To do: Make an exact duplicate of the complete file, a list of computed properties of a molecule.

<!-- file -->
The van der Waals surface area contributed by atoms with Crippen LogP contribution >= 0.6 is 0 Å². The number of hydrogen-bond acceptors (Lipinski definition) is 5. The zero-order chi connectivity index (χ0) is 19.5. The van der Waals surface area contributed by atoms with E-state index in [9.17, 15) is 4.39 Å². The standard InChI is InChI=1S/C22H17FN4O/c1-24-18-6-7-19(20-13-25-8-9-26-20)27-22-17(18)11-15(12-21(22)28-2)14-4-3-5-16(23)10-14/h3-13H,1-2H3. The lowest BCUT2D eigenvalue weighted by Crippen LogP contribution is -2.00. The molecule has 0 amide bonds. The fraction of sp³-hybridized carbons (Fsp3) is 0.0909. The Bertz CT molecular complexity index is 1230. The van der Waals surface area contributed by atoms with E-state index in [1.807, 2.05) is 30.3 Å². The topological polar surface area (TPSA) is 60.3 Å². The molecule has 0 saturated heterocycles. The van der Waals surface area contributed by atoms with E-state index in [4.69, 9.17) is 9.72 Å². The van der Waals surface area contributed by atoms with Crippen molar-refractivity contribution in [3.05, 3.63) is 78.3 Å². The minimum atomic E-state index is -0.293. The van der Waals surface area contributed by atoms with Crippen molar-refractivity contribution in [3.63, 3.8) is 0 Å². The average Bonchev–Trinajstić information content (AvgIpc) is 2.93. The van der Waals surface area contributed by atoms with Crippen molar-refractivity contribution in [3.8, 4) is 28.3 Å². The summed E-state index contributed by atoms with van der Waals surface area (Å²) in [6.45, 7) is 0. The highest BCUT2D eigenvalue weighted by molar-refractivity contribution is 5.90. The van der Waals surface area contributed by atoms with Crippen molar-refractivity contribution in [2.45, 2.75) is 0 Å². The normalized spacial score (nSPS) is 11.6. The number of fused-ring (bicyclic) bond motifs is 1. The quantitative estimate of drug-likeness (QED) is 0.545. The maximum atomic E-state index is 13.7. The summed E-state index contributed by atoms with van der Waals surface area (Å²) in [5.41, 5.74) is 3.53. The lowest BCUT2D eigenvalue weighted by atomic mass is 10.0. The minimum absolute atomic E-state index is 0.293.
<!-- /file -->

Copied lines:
The van der Waals surface area contributed by atoms with Crippen LogP contribution >= 0.6 is 0 Å². The number of hydrogen-bond acceptors (Lipinski definition) is 5. The zero-order chi connectivity index (χ0) is 19.5. The van der Waals surface area contributed by atoms with E-state index in [9.17, 15) is 4.39 Å². The standard InChI is InChI=1S/C22H17FN4O/c1-24-18-6-7-19(20-13-25-8-9-26-20)27-22-17(18)11-15(12-21(22)28-2)14-4-3-5-16(23)10-14/h3-13H,1-2H3. The lowest BCUT2D eigenvalue weighted by Crippen LogP contribution is -2.00. The molecule has 0 amide bonds. The fraction of sp³-hybridized carbons (Fsp3) is 0.0909. The Bertz CT molecular complexity index is 1230. The van der Waals surface area contributed by atoms with E-state index in [1.807, 2.05) is 30.3 Å². The topological polar surface area (TPSA) is 60.3 Å². The molecule has 0 saturated heterocycles. The van der Waals surface area contributed by atoms with E-state index in [4.69, 9.17) is 9.72 Å². The van der Waals surface area contributed by atoms with Crippen molar-refractivity contribution in [3.05, 3.63) is 78.3 Å². The minimum atomic E-state index is -0.293. The van der Waals surface area contributed by atoms with Crippen molar-refractivity contribution in [3.63, 3.8) is 0 Å². The average Bonchev–Trinajstić information content (AvgIpc) is 2.93. The van der Waals surface area contributed by atoms with Crippen molar-refractivity contribution in [3.8, 4) is 28.3 Å². The summed E-state index contributed by atoms with van der Waals surface area (Å²) in [6.45, 7) is 0. The highest BCUT2D eigenvalue weighted by molar-refractivity contribution is 5.90. The van der Waals surface area contributed by atoms with Crippen molar-refractivity contribution in [2.45, 2.75) is 0 Å². The normalized spacial score (nSPS) is 11.6. The number of fused-ring (bicyclic) bond motifs is 1. The quantitative estimate of drug-likeness (QED) is 0.545. The maximum atomic E-state index is 13.7. The summed E-state index contributed by atoms with van der Waals surface area (Å²) in [5.41, 5.74) is 3.53. The lowest BCUT2D eigenvalue weighted by atomic mass is 10.0. The minimum absolute atomic E-state index is 0.293.